In French, c’est à savoir originally signified (1) 'that is to know', then (2) 'that is to say'.
The English verb 'wit' underwent the same semantic shift; see Etymonline:
The phrase to wit, almost the only surviving use of the verb, is first recorded 1570s, from earlier that is to wit (mid-14c.), probably a loan-translation of Anglo-French cestasavoir, used to render Latin videlicet (see viz.).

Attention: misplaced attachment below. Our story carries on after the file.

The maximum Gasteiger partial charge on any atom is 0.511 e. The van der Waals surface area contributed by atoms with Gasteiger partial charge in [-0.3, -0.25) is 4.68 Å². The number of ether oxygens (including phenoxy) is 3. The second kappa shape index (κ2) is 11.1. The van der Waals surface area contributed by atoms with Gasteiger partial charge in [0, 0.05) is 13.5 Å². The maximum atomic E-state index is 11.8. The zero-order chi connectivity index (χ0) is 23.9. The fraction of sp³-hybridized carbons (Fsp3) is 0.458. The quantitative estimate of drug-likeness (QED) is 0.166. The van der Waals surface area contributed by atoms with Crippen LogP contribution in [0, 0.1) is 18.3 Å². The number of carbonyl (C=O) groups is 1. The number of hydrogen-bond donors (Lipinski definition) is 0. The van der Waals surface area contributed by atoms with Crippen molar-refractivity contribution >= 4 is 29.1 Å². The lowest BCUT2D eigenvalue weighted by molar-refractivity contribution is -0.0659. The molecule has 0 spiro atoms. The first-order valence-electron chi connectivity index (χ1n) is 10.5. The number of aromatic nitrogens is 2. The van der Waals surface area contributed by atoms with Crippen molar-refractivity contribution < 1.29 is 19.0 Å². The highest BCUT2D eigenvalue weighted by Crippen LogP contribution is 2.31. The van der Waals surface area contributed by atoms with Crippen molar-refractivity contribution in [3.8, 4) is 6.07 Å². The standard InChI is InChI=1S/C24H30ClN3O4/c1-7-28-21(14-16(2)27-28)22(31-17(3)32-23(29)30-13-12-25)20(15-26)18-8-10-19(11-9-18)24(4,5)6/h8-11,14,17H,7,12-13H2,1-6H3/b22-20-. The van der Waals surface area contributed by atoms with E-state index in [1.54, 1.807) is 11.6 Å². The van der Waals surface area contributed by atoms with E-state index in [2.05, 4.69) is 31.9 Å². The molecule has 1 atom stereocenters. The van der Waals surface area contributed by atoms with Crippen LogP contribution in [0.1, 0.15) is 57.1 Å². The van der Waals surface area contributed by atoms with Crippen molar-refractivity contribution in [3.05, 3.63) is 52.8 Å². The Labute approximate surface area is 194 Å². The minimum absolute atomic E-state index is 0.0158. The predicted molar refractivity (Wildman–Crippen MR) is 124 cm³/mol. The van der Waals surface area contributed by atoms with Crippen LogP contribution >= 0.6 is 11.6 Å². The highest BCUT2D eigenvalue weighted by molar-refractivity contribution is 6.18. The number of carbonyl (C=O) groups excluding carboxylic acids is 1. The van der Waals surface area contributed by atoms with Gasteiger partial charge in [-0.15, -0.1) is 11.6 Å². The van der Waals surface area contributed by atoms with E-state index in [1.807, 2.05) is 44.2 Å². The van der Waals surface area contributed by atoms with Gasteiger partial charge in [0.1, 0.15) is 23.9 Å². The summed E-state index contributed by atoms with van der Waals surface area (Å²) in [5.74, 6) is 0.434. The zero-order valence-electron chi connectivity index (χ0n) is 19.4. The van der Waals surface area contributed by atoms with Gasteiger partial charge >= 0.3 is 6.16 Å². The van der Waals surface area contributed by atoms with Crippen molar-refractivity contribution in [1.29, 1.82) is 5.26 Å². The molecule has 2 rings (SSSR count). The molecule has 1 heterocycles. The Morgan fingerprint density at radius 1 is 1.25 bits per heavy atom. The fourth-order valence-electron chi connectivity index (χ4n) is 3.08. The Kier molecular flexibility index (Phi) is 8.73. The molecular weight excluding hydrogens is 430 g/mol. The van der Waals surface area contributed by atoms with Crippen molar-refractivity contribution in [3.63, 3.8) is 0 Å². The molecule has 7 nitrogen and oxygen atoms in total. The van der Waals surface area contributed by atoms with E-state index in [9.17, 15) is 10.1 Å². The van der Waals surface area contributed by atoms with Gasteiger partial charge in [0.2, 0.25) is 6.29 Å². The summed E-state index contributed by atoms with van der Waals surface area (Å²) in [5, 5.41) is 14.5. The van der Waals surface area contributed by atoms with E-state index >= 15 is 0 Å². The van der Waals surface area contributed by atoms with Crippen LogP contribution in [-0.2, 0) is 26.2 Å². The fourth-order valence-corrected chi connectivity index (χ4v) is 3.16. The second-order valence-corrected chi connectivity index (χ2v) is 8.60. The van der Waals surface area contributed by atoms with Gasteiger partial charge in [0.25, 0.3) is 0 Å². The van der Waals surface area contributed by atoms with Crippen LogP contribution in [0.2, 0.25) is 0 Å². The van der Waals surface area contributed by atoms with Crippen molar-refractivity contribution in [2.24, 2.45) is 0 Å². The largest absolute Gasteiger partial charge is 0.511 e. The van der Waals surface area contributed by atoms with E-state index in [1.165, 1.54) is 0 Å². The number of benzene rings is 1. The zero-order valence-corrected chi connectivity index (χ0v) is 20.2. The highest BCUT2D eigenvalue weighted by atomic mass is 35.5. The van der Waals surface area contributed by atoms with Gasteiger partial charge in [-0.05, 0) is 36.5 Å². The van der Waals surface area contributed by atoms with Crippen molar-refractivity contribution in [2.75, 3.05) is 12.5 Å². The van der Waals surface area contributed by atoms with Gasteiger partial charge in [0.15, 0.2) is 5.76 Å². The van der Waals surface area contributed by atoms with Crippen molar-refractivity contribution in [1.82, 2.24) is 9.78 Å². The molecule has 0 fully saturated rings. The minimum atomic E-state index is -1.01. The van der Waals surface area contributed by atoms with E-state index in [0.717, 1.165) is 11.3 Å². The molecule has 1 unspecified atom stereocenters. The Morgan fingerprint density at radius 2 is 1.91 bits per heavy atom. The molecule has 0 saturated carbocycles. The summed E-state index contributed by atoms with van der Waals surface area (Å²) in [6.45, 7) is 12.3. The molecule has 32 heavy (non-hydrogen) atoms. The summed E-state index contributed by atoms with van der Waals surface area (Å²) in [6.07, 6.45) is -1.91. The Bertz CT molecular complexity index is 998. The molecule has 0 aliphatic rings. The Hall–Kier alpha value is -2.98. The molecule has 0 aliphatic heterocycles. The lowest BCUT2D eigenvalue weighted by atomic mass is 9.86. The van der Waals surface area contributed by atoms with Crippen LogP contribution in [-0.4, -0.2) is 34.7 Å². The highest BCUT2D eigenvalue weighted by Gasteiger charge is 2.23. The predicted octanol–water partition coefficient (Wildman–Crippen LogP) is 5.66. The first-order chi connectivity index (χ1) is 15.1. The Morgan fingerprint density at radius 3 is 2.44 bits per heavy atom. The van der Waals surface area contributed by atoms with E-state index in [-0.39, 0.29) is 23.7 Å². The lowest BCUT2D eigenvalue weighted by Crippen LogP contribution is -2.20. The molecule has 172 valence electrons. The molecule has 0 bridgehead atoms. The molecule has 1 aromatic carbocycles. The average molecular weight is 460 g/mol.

So what semantic notions underlie (1) and (2)?
Which category is this semantic shift? I'm guessing Metonymy?